4 Supernovae from Massive Stars and the Role of Radioactivity

4.1 The Explosion Mechanism

Supernova explosions are an application of numerical astrophysical modelling that has a long tradition. Continued improvements of the models are motivated by the following points: (i) open questions regarding the explosion mechanism; (ii) availability of observations for inidividual supernova explosions; (iii) interesting input physics that tests matter under conditions that are not accessible on earth; (iv) visibility in light and other photon wavelengths, cosmic rays, neutrino emission, decay gamma-rays of radioactive products, perhaps gravitational wave emission; (v) visibility on cosmological distances with improving statistical information on the events and (vi) their impact on the interstellar matter (e.g. abundances of metal-poor stars) and Galactic evolution.

As discussed in the previous sections, the death of massive stars M proceeds through several evolutionary and dynamical phases. At first, the modeling of a star must include the evolution through all nuclear burning stages until the resulting inner iron core grows beyond the maximum mass which can be supported by the dominant pressure of the degenerate electron gas. At this point, the inner stellar core enters a dynamical phase of gravitational collapse, during which it compactifies by orders of magnitude. The nuclear saturation density (i.e. the density of stable nuclei g cm) is exceeded at the center of the collapse and a protoneutron star (PNS) is formed. The dynamical time scale reduces from a few hundreds of milliseconds at the onset of collapse to a few milliseconds after the core has bounced back at nuclear densities (see Fig. 8 from Liebendörfer et al (2003).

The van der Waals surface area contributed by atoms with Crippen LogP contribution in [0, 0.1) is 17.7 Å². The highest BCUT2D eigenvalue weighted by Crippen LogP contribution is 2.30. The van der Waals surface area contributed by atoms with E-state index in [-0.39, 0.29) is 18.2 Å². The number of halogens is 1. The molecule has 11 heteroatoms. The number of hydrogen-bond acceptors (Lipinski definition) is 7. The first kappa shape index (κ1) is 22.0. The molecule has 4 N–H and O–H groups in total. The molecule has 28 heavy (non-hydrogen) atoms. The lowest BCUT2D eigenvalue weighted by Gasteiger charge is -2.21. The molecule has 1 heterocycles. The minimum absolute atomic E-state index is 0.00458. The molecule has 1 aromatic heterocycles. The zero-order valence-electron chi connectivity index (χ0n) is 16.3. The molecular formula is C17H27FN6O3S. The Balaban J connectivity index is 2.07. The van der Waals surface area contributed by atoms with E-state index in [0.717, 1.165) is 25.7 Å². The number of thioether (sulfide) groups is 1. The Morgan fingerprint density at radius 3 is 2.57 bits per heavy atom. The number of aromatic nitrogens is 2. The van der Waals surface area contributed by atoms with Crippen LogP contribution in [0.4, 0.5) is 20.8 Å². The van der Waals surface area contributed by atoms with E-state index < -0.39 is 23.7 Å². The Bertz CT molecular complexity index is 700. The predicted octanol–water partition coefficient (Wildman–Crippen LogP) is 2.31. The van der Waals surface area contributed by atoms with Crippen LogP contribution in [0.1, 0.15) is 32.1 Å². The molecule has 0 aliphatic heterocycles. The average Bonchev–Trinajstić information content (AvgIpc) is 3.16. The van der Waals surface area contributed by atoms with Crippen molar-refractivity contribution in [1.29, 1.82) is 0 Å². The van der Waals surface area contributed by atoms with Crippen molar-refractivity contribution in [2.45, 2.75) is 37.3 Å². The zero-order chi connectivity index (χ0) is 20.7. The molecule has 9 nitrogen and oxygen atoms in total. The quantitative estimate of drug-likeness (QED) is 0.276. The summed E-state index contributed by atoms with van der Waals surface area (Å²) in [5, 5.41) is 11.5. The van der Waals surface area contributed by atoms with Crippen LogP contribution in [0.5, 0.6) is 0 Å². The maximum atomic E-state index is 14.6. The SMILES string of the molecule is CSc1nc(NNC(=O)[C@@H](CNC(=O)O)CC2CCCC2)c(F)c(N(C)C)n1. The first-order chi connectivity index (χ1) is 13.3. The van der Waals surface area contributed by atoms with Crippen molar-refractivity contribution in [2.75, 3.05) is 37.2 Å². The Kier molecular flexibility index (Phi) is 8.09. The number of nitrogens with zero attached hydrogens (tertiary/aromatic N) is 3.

Figure 8: A sequence of density profiles of a 13 M star before and after core bounce. For such a relatively low mass supernova with a small Fe-core the bounce occurs at a maximum density of less than twice nuclear matter density. At the bounce one recognizes the size of the homologous core (with roughly constant density). Thereafter the emergence of an outward moving density (shock) wave can be witnessed.